5. Dimmer switches should be checked for excessive heat. The rating of the dimmer should always be higher than the total wattage of the bulbs it serves. Dimmers with ratings 50 percent to 100 percent above the total bulb wattage are desirable.
6. Light fixtures and related shades and covers can deteriorate quickly if the bulbs used in the fixture are larger than the fixture rating. Fires can result.
7. Circuit breakers that will not trip or are "buzzing" are a problem. It may be related to moisture, corrosion, or inexpensive or incompatible equipment, but it must be corrected as soon as possible.
8. Electrical equipment, wiring, panels and fixtures should never be installed in areas with excessive relative humidity unless the equipment is designed for this use. These situations are a significant safety hazard and should be addressed as soon as possible.
9. Incandescent lighting close to clothes or other combustibles in closets may create a fire hazard. Bulbs should have covers and should be a minimum of 12" from combustible material.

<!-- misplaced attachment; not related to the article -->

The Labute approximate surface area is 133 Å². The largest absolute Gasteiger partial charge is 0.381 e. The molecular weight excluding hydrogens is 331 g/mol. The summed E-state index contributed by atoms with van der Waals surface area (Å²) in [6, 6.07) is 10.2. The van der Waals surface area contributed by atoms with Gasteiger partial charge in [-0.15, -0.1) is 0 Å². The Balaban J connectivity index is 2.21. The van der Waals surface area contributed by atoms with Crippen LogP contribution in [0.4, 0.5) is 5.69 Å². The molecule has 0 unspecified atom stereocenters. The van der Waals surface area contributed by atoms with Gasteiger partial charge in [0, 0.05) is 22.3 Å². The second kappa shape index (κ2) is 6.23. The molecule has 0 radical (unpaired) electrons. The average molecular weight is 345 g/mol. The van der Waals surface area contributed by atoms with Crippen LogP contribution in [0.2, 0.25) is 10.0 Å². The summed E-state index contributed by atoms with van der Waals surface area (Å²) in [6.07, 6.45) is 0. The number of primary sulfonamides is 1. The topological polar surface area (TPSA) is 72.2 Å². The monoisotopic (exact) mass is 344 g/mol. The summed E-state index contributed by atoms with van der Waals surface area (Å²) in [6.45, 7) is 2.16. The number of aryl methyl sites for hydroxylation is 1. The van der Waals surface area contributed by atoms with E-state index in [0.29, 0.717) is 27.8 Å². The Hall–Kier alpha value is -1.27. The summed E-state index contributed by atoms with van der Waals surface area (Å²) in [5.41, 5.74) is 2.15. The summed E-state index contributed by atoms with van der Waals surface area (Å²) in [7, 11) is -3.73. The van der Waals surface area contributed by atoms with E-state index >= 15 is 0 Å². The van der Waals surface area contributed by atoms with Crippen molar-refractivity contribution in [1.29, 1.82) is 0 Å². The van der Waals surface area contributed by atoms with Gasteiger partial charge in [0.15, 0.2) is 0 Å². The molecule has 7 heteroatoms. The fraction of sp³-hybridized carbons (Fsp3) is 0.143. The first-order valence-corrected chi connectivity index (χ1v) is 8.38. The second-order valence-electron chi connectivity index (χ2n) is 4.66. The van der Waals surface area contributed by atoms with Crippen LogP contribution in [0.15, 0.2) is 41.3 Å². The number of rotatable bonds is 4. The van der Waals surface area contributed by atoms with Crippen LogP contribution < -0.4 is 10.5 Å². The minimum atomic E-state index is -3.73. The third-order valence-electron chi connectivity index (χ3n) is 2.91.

10. Fuses and circuit breakers only purpose is to protect the wire they are attached to by keeping it from overheating. Oversized fuses or circuit breakers do not enhance the electric circuitry or the equipment they serve. Fourteen-gauge wire is rated for 15 amps. Use no more than a 15-amp circuit breaker or fuse. Twelve-gauge wire is rated 20 amps. Ten-gauge wire is rated 30 amps. Some people may be under the impression that the larger fuse/circuit breaker will allow that line to hold more. The integrity of the wire is compromised from overheating.
A slight overload in an electrical circuit, a burned out refrigerator motor, a defective circuit breaker, windows blocked by air conditioners and a dresser and attic windows that were too small for fire egress are suspected to all have contributed to the deaths of the four children in a recent fire in Teaneck, New Jersey.
From: Heather <okbenji@h.. >
Subj: Fire Safety Children's Products!!
Date: Mon, 11 Apr 2005
I found a reputable catalogue/internet site that sells several fire safety products:
1. Fire/heat proof escape blankets
2. Record the parent's voice smoke alarms (children often don't awake to the sirens, but do tend to wake up to their parents' voices)
3. Tot finder stickers for the children's windows.
Subject: Federal Pacific Electrical Panels
My electrician (nameless, he is NOT looking for business) asked me to post a warning about Federal Pacific Electrical Panels. He says that they are dangerous (the company went out of business some time ago) and should be replaced. Contact your own electricians for more information.
Re: Federal Pacific Electrical Panels
To follow up on this, my electrician also mentioned a problem with these panels and said most insurance companies will pay to replace them.
Send any additional comments to email@example.com